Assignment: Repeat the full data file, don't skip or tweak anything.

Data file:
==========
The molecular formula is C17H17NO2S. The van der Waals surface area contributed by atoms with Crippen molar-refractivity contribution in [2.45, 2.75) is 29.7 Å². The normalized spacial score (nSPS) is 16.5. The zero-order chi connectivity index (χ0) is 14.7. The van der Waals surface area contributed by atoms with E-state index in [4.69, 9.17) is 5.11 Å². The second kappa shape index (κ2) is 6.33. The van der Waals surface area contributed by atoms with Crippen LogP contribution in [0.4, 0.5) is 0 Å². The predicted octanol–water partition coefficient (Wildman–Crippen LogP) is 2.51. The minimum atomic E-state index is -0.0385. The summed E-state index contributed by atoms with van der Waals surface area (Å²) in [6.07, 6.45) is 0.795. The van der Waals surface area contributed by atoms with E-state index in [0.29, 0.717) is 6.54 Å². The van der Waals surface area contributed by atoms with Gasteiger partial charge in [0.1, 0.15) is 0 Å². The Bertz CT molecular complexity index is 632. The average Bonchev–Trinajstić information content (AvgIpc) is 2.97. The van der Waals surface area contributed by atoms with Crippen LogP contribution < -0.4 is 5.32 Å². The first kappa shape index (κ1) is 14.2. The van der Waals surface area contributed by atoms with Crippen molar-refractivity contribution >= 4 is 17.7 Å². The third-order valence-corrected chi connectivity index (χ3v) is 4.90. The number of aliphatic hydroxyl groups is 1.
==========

The molecular formula is C17H17NO2S. The van der Waals surface area contributed by atoms with Crippen molar-refractivity contribution in [2.45, 2.75) is 29.7 Å². The normalized spacial score (nSPS) is 16.5. The zero-order chi connectivity index (χ0) is 14.7. The van der Waals surface area contributed by atoms with E-state index in [4.69, 9.17) is 5.11 Å². The second kappa shape index (κ2) is 6.33. The van der Waals surface area contributed by atoms with Crippen LogP contribution in [0.4, 0.5) is 0 Å². The predicted octanol–water partition coefficient (Wildman–Crippen LogP) is 2.51. The minimum atomic E-state index is -0.0385. The summed E-state index contributed by atoms with van der Waals surface area (Å²) in [6.07, 6.45) is 0.795. The van der Waals surface area contributed by atoms with E-state index in [0.29, 0.717) is 6.54 Å². The van der Waals surface area contributed by atoms with Gasteiger partial charge in [0.1, 0.15) is 0 Å². The Bertz CT molecular complexity index is 632. The average Bonchev–Trinajstić information content (AvgIpc) is 2.97. The van der Waals surface area contributed by atoms with Crippen LogP contribution < -0.4 is 5.32 Å². The first kappa shape index (κ1) is 14.2. The van der Waals surface area contributed by atoms with Crippen molar-refractivity contribution >= 4 is 17.7 Å². The third-order valence-corrected chi connectivity index (χ3v) is 4.90. The number of aliphatic hydroxyl groups is 1.